Quantum Reality and Theory of Śūnya pp 143-157 | Cite as

# Quantum Reality and the Concepts of Infinity, Infinitesimal, and Zero in Mathematical and Vedic Sciences

## Abstract

Absolute reality in Nature has two aspects of its existence―one is only realizable, and the other is describable with an element of realization. While the objective sciences follow the second route to understand the absolute reality, the subjective sciences, on the other hand, go mostly by the former. It will be argued in this paper that the quantum reality, manifesting through the subjects of mechanics of microscopic systems and quantum field theory, is not the final step in approaching the absolute reality. Like other cases in the history, it only offers a rung in the ladder and that too strictly in the domain of analytical description vs. accurate measurement. The understanding of quantum reality, in fact, brings in the concepts of infinity (*ananta*), infinitesimal, and zero (*śūnya*). Further, these concepts while are necessary in precise mathematical terms in objective sciences, in philosophical terms in Vedic (subjective) sciences, however, these concepts are found to have much deeper meanings. Some mathematical tools for this purpose are pinpointed here which can act as a guide for analytical studies of these concepts in Vedic literature.

## Keywords

Infinity Infinitesimal Zero Mathematical science Vedic science Macroscopic systems Quantum field theory## Notes

### Acknowledgments

The post-retirement association with Ramjas College and the Department of Physics and Astrophysics, University of Delhi, is gratefully acknowledged. Thanks are also due to Professor S. R. Bhatt for encouragement and many inspiring discussions.

- 1.
In fact, the quantum reality, in philosophical terms, is described in various ways in different contexts. There exists a huge literature on this subject. We cite here only a few. See, for example, [1, 3, 18].

- 2.
See, for example, [17].

- 3.
- 4.
- 5.
- 6.
Here we cite the spirit and only meaning of a few verses quoted in

*Satyartha Prakash*by Swami Dayanand Saraswati. - 7.
See any edition of Srimad Bhagvad-Gītā, Gītā Press Gorakhpur (here abbreviated as SMBG).

- 8.
See Footnote 6.

## References

- 1.Goswami A. Quantum mechanics. Dubuque: Wm. C. Brown Puablisher; 1992.Google Scholar
- 2.Itzykson C, Zuber JB. Quantum field theory. International Student Edition; 1986.Google Scholar
- 3.Jammer M. The philosophy of quantum mechanics: the interpretation of quantum mechanics in historical perspective. New York: Wiley; 1974.Google Scholar
- 4.Kaku M. Quantum field theory: a modern introduction. New York: Oxford University Press; 1993.Google Scholar
- 5.Kaushal RS. Structural analogies in understanding nature. New Delhi: AnaMāyā Publishers; 2003.Google Scholar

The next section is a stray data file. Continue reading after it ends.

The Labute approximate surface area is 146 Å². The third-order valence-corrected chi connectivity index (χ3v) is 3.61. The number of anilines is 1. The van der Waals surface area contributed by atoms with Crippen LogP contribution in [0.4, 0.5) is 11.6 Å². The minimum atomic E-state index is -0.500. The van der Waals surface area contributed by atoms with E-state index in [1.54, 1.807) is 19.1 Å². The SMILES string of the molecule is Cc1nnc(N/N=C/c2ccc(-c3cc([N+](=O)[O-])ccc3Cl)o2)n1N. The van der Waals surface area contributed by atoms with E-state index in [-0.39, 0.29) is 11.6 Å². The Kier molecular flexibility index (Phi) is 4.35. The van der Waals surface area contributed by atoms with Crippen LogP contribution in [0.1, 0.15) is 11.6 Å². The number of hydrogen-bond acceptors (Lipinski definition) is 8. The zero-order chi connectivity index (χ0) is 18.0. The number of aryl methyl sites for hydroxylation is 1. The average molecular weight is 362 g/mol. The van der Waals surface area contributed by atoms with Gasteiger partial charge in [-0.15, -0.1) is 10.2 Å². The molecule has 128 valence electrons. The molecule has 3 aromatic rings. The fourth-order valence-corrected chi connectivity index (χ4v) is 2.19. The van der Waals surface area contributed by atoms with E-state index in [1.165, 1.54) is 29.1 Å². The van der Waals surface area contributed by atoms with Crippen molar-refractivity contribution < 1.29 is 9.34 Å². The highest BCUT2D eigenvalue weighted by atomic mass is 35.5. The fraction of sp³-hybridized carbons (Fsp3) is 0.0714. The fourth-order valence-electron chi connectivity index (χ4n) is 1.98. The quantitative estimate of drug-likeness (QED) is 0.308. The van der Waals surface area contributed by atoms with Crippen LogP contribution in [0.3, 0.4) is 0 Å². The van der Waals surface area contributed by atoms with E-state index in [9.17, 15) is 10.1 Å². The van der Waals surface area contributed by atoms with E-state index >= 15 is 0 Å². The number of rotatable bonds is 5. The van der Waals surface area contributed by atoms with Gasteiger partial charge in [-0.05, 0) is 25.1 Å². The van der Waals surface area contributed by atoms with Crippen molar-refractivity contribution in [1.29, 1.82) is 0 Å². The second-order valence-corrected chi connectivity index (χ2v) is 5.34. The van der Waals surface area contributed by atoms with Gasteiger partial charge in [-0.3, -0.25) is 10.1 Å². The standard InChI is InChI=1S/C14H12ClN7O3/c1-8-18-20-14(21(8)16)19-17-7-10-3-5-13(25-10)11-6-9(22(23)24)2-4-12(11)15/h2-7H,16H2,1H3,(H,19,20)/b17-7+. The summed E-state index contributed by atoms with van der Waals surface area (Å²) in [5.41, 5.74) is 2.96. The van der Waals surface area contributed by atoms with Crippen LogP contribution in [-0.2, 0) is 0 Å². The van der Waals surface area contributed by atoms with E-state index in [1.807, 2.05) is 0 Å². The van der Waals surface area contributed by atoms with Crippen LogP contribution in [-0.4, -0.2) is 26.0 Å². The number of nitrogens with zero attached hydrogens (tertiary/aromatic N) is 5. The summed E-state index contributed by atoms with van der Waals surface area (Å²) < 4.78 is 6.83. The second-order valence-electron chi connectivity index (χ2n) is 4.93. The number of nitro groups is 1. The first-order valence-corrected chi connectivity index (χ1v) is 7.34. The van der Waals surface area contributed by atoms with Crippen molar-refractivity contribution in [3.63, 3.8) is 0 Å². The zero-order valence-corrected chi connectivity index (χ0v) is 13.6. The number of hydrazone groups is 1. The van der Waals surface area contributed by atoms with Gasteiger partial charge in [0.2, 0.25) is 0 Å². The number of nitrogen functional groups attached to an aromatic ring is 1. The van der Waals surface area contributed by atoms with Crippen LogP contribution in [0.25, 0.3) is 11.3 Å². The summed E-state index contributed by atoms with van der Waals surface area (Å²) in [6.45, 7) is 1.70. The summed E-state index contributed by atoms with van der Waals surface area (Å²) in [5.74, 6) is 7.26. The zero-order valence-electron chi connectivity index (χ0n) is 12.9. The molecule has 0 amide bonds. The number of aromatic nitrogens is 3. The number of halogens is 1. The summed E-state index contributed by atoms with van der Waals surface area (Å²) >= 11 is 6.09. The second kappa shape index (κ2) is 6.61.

- 6.Kaushal RS. Abstraction and structural analogies in mathematical sciences. In: Grattan-Guinness I, Yadav BS. History of the mathematical sciences. New Delhi: Hindustan Book Agency; 2004. p. 33–52.CrossRefGoogle Scholar
- 7.Kaushal RS. Structural analogies, abstraction and mathematical concepts in vedic sciences. Indian Philos Q. 2006;33:125–46.Google Scholar
- 8.Kaushal RS. Classical and quantum mechanics of complex Hamiltonian systems. Pramana J Phys. 2009;73:287–97.CrossRefGoogle Scholar
- 9.Kaushal RS. Discretization of characteristics: a concept prevailing in mathematics and behavioral sciences. Indian Philos Q. 2010;37:149–73.Google Scholar
- 10.Kaushal RS. The science of philosophy: theory of fundamental processes in human behaviour and experiences. New Delhi: D.K. Print World; 2011.Google Scholar
- 11.Kaushal RS. Psychophysics and human interactions: art and science of integrating body, mind and soul. New Delhi: New Age Books (Motilal Banarasidass); 2015.Google Scholar
- 12.Kaushal RS. The psychophysics of Chevreul hand-held pendulum. J Conscious Stud (UK). 2016a;23(9–10):134–52.Google Scholar
- 13.Kaushal RS. All-pervading cosmic consciousness field of vedic science and the quantum field theory of modern physics, to appear in proceedings of international conference on WAVES-2016, held at Bharatiya Vidyā Bhavan, New Delhi during 15–18 December 2016, (Abstract No. 53). 2016b.Google Scholar
- 14.Pandey GS. The vedic concepts of infinity and infinitesimal system. In: Grattan Guinness I, Yadav BS, editors. History of mathematical sciences. New Delhi: Hindustan Book Agency; 2004. p. 65–82.CrossRefGoogle Scholar
- 15.Podolny R. Something called nothing: physical vacuum what is it? Moscow: Mir Publishers; 1986.Google Scholar
- 16.Ryder LH. Quantum field theory. Cambridge: Cambridge University Press; 1987.Google Scholar
- 17.Schiff LI. Quantum mechanics. 3rd ed. New York: McGraw-Hill Book Co.; 1968.Google Scholar
- 18.Stapp HP. Mind, matter and quantum mechanics. 3rd ed. Berlin/Heidelberg: Springer; 2009.CrossRefGoogle Scholar